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HomeGeopolitical CompassEast Asia“Ukraine Today, Taiwan Tomorrow”: Should Southeast Asia Worry?

“Ukraine Today, Taiwan Tomorrow”: Should Southeast Asia Worry?

Author: Drew Thompson

Affiliation: Lee Kuan Yew School of Public Policy, National University of Singapore

Organization/Publisher: ISEAS – Yusof Ishak Institute

Date/Place: April 19, 2022/Singapore

Type of Literature: Article

Word Count: 3272


Keywords: China, Taiwan, Russia-Ukraine Conflict, South China Sea




The Ukraine invasion by Russian military force could be a sign that nowadays a stronger state will not hesitate to use military for the sake of expansion. Hence, “Ukraine today, Taiwan tomorrow” is trending around Taiwan’s social media, reflecting the insecurity of Taiwanese that China will use military force against Taiwan, just like Russia did to Ukraine. This article examines the implications for Southeast Asian countries, the author arguing that this cross-strait issue will create a negative political, security and economic consequences for Southeast Asia. The ASEAN has stated that it will keep neutral and uphold the fundamental premise of peaceful resolution of disputes without resort to violence. Because a military conflict between China and Taiwan would impact the tension in the South China Sea in which the Philippines’ territorial air and sea space will be directly affected, the author indicates two security implications for Southeast Asia. First, if China succeeds in unifying Taiwan it will increase the hegemonic power of Beijing in the region and it will be more assertive in defending its maritime rights in the South China Sea. Second, if China fails to annex Taiwan, there is a chance that Beijing will seek redemption through military force against a less-capable region, Southeast Asia being a possibility. Finally, this cross-strait conflict would also impact the economic environment. Because Southeast Asia is very reliant on manufacturing bases in both China and Taiwan, a military conflict would surely disrupt the economic activity in the region. Moreover, potential sanctions by the international community would increase the economic damage for Southeast Asia.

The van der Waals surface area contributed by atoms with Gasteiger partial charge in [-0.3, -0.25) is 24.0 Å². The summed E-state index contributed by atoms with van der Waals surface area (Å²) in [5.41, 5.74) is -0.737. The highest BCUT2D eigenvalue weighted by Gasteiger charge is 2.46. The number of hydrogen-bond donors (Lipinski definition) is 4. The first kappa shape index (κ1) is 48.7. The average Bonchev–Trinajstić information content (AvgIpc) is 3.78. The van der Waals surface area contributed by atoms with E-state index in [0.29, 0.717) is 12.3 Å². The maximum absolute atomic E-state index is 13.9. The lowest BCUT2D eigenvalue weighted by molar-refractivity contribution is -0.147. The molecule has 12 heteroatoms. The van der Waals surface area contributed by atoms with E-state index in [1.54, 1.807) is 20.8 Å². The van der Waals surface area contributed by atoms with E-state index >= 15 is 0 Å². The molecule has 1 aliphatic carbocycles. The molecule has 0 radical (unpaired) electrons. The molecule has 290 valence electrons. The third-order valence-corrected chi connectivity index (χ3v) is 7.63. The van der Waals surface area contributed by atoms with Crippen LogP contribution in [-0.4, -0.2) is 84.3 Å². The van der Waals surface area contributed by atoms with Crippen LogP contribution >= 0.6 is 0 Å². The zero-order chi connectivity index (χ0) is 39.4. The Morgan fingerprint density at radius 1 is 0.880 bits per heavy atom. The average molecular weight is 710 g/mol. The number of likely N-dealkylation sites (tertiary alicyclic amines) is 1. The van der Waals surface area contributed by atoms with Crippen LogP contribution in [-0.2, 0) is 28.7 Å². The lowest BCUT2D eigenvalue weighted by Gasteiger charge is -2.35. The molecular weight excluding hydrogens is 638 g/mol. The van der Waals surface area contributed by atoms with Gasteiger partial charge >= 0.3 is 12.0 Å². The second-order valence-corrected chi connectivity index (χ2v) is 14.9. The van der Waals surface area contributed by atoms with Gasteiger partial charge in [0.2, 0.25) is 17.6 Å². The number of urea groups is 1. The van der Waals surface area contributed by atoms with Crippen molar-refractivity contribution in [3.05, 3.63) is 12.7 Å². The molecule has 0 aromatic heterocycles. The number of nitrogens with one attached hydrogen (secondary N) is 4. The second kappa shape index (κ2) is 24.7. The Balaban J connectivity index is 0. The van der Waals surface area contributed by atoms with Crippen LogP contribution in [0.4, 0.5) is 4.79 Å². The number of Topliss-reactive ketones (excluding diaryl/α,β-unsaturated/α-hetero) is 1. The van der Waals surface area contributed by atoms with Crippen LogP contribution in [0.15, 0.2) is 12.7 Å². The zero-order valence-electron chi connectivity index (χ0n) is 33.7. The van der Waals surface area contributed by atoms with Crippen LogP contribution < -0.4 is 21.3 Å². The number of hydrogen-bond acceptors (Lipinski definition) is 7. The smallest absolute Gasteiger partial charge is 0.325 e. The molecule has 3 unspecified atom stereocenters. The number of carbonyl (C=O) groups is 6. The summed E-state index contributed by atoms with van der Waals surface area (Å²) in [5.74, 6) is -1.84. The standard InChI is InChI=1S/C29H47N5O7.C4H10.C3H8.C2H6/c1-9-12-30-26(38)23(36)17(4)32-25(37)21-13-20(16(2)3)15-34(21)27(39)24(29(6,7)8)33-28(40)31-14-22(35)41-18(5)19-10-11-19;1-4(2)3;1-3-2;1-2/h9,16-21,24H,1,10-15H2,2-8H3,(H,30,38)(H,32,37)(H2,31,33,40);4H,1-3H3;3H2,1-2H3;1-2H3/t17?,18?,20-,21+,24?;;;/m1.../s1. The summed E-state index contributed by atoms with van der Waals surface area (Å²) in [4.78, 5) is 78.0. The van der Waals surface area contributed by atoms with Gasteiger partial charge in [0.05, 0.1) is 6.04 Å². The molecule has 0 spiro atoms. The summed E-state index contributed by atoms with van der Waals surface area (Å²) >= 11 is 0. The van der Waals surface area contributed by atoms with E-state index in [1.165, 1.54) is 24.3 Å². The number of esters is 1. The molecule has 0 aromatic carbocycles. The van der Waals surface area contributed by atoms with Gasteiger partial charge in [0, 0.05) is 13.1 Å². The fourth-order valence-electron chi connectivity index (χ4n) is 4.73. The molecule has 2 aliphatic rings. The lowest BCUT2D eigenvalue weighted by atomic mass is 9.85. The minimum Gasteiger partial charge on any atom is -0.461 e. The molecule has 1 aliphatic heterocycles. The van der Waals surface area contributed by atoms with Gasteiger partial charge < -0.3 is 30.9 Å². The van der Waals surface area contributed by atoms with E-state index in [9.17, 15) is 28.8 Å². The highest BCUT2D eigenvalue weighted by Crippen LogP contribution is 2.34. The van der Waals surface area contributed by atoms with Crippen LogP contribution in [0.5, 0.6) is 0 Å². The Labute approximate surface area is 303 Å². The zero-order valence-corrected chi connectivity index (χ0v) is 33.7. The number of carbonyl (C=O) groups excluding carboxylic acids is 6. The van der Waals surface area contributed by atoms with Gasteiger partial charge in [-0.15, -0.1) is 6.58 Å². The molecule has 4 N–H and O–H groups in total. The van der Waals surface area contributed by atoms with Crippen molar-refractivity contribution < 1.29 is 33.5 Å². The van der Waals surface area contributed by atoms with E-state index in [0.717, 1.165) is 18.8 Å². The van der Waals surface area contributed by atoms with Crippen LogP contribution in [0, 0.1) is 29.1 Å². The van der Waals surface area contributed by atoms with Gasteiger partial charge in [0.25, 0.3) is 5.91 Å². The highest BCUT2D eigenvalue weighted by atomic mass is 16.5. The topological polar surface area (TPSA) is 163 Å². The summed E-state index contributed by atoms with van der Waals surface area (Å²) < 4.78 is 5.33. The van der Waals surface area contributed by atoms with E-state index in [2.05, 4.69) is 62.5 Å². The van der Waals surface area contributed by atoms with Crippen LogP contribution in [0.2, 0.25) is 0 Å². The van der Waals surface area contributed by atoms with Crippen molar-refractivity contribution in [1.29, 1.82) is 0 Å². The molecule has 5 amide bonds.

By: Salman Nugraha, CIGA Research Intern



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